Wednesday, May 3, 2017

Why don't restaurants give rejected food to hungry servers?

When you order a meal and what you receive isn't what you expected, you can either suffer through it or send it back. If food gets returned, many restaurants have rules to prevent the cooks and servers from eating it.  On its face, this seems inefficient, as good food is discarded.

QUESTION: Why do restaurants have these rules? (Hint:  incentives, Chapter 1)

ANSWER:  To answer the question we consider all the benefits and costs that vary with the consequence of the rule (Chapter 3).
  • The obvious benefit of giving food to hungry servers and cooks is that you increase the attractiveness of working at the restaurant, which allows you to reduce their wages (the "compensating differentials" of Chapter 9).  
  • However, the hidden cost of giving rejected food to the staff is that you create incentives for hungry staff members to deliberately mess up orders so they can get free food.  
If a restaurant has rules preventing staff from eating rejected food, one could infer that the costs are bigger than the benefits, and that the agency cost (Chapter 21) of trying to control this kind of perverse behavior are large.

HT:  Jake

Copyright 2017, Froeb (if the publishers let me, I will stick this question into the fifth edition)

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  2. This is an interesting post and I often wondered why restaurants would be willing to waste perfectly good food that they have already paid for (as far as the cost of ingredients/paying wages to a cook etc.) This concept also involves a cost dilemma as money has already been spent on an item in which there may an excessive amount prepared that eventually just gets thrown out. Without looking at it from an economics perspective an owner may just give the food away for free since it will be disposed of anyway. However, there are additional costs associated with this decision. Another hidden cost in your scenario described above is the hidden cost of the money employees would have spent on their own food purchases at the restraint on a “lunch break”. If you are giving away free food to employees they will not be willing to purchase a sandwich or salad with their own money at the restaurant when they become hungry. The hidden-cost fallacy occurs when you ignore relevant costs-those costs that do vary with the consequences of your decisions (Froeb, McCann, Shor, Ward 2016). When I worked at a grocery store there was excessive prepared food available every day, but there was strict policy in place against giving this food away to employees. Employees of the store spent their own money all the time on food items in the store, so this policy helped generate revenue and also prevented employees from making excessive amounts of prepared food just to consume themselves. This would have led to additional purchase costs for ingredients for the store.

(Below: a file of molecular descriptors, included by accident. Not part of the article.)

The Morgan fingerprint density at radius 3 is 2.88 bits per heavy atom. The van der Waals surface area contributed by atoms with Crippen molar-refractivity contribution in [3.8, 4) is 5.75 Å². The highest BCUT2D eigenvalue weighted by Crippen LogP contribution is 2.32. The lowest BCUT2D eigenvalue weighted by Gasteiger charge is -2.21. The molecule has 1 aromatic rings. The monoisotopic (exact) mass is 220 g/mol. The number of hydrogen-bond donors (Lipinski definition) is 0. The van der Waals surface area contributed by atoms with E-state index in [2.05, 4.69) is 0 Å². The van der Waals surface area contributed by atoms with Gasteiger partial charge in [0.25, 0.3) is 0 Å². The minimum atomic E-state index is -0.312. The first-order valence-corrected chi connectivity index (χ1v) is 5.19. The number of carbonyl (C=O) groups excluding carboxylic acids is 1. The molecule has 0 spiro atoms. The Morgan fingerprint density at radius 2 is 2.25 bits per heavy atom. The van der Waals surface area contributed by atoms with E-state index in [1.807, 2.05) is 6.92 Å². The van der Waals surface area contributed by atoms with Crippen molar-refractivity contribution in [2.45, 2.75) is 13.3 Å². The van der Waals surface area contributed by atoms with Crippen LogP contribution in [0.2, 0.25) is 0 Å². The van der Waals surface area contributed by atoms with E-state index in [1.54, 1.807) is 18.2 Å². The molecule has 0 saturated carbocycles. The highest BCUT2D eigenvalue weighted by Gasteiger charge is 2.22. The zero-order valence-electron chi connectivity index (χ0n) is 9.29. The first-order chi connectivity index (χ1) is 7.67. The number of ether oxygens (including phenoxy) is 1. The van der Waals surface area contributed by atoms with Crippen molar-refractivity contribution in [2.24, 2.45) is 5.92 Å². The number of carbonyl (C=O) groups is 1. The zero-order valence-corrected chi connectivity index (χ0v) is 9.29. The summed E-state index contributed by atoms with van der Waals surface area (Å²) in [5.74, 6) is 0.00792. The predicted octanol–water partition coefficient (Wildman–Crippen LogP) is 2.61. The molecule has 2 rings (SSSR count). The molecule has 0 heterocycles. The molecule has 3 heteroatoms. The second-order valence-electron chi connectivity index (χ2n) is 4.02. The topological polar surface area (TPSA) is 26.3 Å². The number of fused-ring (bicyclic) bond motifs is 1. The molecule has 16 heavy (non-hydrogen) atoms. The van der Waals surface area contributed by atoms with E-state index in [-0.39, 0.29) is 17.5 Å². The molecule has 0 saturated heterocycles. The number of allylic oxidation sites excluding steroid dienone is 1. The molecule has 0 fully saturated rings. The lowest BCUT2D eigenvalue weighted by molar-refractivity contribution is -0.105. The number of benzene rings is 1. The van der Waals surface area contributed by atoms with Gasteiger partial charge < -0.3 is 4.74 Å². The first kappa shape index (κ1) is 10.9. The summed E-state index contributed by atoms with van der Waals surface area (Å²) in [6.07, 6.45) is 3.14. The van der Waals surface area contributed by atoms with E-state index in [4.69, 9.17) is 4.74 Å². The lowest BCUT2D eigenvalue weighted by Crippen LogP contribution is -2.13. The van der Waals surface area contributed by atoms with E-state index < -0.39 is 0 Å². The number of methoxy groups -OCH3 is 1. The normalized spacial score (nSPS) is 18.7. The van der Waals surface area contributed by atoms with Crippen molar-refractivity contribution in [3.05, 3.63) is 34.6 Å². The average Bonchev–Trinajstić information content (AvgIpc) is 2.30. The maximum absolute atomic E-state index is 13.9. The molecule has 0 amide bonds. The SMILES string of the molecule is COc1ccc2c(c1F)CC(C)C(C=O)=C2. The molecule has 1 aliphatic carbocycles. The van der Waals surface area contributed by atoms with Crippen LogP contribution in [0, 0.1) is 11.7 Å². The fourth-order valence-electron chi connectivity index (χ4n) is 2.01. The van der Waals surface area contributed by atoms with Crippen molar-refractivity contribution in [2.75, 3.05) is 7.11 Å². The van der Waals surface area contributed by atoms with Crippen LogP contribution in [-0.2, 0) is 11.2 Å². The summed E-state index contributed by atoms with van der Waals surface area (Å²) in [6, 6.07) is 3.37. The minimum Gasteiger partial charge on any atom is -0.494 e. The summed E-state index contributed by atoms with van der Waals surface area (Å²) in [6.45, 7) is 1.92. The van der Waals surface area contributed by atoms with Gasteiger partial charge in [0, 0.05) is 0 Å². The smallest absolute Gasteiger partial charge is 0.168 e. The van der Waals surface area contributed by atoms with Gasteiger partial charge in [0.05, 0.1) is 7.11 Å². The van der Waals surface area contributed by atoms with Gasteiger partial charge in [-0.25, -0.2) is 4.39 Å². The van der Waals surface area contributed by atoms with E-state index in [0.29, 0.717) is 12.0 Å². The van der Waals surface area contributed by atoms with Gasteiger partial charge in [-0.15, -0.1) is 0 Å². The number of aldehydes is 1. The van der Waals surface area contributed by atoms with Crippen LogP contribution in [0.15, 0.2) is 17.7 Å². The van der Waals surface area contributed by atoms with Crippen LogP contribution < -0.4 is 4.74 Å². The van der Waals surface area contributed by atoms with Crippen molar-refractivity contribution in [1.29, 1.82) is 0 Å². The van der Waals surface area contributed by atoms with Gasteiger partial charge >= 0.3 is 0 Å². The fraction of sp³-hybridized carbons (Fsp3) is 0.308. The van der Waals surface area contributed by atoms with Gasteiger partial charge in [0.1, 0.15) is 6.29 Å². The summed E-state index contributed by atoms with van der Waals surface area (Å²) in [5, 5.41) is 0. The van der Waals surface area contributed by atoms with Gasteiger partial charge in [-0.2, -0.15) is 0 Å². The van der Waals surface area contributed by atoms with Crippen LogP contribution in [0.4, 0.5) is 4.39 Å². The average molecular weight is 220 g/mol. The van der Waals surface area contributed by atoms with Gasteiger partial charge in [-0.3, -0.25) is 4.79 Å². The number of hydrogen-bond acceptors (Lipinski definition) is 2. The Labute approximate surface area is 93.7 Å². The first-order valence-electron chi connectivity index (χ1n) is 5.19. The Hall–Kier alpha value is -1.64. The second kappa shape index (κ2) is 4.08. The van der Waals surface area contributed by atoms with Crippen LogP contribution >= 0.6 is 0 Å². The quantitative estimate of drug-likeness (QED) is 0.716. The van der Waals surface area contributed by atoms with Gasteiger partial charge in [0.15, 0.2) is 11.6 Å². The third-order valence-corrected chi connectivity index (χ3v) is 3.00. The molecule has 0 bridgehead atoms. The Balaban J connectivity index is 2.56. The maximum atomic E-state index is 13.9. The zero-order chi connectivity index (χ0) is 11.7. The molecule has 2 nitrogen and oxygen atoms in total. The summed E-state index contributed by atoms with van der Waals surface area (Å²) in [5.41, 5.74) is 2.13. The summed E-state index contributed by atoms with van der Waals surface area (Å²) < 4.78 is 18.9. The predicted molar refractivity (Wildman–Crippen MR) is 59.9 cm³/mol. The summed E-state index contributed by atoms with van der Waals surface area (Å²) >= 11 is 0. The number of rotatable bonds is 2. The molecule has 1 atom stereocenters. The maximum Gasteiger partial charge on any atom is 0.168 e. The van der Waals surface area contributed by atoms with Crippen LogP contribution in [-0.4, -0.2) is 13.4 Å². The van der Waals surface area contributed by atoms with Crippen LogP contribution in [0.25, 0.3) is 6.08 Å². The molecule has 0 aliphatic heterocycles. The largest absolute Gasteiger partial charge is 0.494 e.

References:

    Managerial Economics: A Problem Solving Approach; Froeb, L.M., B.T. McCann, M. Shor, and M.R. Ward. South-Western Cengage Learning; 4th Edition 2016


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